In this Expert Interview, AdvancingWellness CEO Mari Ryan and Megan Burns explore the relationship between employee experience and customer experience. Megan is a speaker, consultant and customer experience expert.Megan Burns Interview
Mari Ryan: Welcome to the Workplace Wellbeing Essentials Series. I'm Mari Ryan, I'm the CEO and founder of Advancing Wellness. It's my pleasure to welcome you to this expert interview, where we explore topics that impact employee wellbeing. My guest today is Megan Burns.
Megan is an expert on people first customer-centric cultures and how to build them. She helps companies grow faster and thrive longer by adding empathy, trust and humanity back into customer and employee experiences. For two decades, Megan has studied what the world’s most beloved, most successful companies do to earn loyalty from the people they serve. While at Forrester Research, she wrote ground-breaking research that shaped the field of experience management, which is now a multi-billion dollar industry. She has published more than 75 reports on experience management, culture change, executive engagement and balancing customer and business needs, and building strong, but flexible, governance models.
Today, Megan empowers people to transform culture and operations as a speaker, facilitator, and executive coach. Her approach is rooted in behavioral science because it’s easier to work with human nature than it is to fight it.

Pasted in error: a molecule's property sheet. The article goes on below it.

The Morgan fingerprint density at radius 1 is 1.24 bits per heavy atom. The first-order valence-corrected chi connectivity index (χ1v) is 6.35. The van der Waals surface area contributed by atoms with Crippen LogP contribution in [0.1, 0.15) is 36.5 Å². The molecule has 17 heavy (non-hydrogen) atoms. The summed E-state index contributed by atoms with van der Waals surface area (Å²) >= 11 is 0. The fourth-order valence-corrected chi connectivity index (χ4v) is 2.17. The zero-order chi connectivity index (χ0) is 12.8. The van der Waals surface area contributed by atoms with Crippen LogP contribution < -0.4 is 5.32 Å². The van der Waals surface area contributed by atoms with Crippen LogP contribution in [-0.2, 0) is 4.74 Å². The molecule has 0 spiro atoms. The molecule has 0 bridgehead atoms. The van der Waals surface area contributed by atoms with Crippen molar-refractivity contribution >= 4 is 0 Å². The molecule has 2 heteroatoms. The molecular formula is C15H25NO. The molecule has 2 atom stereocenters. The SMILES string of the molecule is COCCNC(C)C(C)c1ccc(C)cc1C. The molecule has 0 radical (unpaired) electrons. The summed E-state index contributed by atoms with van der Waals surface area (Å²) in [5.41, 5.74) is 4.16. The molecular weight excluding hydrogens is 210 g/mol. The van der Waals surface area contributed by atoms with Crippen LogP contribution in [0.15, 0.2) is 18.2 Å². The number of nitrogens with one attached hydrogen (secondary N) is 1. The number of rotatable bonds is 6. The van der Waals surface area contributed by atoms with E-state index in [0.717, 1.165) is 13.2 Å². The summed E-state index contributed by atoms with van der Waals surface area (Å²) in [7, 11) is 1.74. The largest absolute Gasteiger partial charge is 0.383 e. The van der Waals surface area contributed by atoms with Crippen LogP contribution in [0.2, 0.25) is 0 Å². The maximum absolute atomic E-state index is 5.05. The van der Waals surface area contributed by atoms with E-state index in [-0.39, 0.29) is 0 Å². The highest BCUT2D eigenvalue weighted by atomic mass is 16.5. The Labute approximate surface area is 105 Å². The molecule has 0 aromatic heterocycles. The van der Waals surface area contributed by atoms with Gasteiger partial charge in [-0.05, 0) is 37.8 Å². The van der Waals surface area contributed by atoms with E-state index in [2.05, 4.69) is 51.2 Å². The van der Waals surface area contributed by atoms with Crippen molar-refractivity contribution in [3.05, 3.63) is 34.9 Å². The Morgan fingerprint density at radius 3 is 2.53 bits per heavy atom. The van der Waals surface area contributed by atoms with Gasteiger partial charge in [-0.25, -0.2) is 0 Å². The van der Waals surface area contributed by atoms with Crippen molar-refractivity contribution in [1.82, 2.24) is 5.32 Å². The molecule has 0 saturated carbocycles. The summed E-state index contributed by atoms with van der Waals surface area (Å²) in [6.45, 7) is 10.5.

Megan, welcome, I’m so delighted to get to spend time with you today.
Megan Burns: Thanks for having me, Mari, I’m thrilled to be here.
Mari Ryan: Let’s explore this topic of the intersection of customer engagement and employee engagement, or customer experience and employee experience. Let’s start first by – and we’ll circle back through this in our conversation about how this all ties to employee wellbeing. Let’s start with what is the relationship between customer experience and employee experience.
Megan Burns: It’s a great question and one that probably should be simpler to answer than it is. The most basic relationship is in the traditional business model when you have customers interacting directly with employees face-to-face than they’re having a shared experience, and how the customer perceives that experience influences their loyalty to their company, and then how the employee perceives not only that part of their job, but all of the other parts of their job, their employee experience is also all the time they spend when they are not dealing with customers, that whole experience shapes their loyalty to the company.